State Bailouts? They've Already Begun
November 5, 2010
The threat posed by the state fiscal crisis in the United States is vastly underestimated and underappreciated, says Meredith Whitney, CEO of Meredith Whitney Advisory Group LLC.
A clear example of this took place in Manhattan last week at the Economist magazine's Buttonwood Conference, where a panel role-played the federal government's response to a near default of the hypothetical state of New Jefferson. After various deliberations and simulated threats from the Chinese government, the panel reluctantly voted to grant New Jefferson an emergency bailout of $1.5 billion to cover the state's debt payment.
What this panel and so many other investors fail to appreciate is that state bailouts have already begun.
- Over 20 percent of California's debt issuance during 2009 and over 30 percent of its debt issuance in 2010 to date has been subsidized by the federal government in a program known as Build America Bonds.
- Under the program, the U.S. Treasury covers 35 percent of the interest paid by the bonds.
- California is not alone: Over 30 percent of Illinois's debt and over 40 percent of Nevada's debt issued since 2009 has also been subsidized with these bonds.
Beyond debt subsidies, general federal government transfers to states now stand at the highest levels on record. Today, more than 28 percent of state funding comes from federal government transfers, says Whitney.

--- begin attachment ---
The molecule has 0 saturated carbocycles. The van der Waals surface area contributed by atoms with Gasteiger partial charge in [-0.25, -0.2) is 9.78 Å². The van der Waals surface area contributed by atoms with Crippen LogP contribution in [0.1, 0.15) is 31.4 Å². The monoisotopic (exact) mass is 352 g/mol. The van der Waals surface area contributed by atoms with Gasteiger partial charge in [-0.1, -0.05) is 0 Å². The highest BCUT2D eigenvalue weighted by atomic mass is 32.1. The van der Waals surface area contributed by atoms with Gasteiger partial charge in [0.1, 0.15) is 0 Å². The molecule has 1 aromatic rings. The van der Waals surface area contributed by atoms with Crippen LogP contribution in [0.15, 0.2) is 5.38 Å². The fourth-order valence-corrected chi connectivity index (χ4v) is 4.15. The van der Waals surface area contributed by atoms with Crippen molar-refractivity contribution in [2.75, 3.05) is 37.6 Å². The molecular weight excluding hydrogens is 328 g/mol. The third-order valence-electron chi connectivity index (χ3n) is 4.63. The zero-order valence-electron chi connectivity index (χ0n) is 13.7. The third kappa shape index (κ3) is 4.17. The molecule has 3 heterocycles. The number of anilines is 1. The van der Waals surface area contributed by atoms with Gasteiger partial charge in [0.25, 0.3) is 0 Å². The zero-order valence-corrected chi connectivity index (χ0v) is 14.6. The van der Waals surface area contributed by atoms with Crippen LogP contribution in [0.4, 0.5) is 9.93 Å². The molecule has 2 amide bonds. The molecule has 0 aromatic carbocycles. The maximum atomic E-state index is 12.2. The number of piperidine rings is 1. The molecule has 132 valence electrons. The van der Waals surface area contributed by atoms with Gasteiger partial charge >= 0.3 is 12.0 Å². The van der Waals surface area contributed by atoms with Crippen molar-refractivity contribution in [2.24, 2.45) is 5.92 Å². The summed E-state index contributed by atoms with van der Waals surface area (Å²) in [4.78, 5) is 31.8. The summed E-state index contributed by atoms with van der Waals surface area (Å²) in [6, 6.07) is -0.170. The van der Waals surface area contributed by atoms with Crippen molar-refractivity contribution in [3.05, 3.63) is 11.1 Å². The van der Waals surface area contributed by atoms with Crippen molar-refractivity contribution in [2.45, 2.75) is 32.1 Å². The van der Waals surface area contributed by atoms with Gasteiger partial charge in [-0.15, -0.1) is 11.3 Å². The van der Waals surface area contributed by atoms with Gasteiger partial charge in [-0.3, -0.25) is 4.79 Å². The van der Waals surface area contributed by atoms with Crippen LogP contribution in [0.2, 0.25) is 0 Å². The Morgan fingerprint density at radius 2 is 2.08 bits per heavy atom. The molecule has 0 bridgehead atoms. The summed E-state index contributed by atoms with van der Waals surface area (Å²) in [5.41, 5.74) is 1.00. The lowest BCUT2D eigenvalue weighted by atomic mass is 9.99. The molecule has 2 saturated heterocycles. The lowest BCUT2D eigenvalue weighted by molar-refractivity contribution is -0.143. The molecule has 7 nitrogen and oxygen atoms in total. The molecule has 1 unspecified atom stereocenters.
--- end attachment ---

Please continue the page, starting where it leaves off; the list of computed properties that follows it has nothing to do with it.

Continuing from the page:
These transfers have made states dependent on federal assistance.
- New York, for example, spent in excess of 250 percent of its tax receipts over the last decade.
- The largest 15 states by gross domestic product spent on average over 220 percent of their tax receipts.
At the same time, local governments now rely on state government transfers for 33 percent of their funding. Thus, when a state finds itself in a financial bind, it has the option of saving itself before saving one of its local municipalities.
Rather than waiting for more federal intervention, states need to make their own hard decisions and not kick the can down the road, says Whitney.
Source: Meredith Whitney, "State Bailouts? They've Already Begun," November 3, 2010.
Browse more articles on Tax and Spending Issues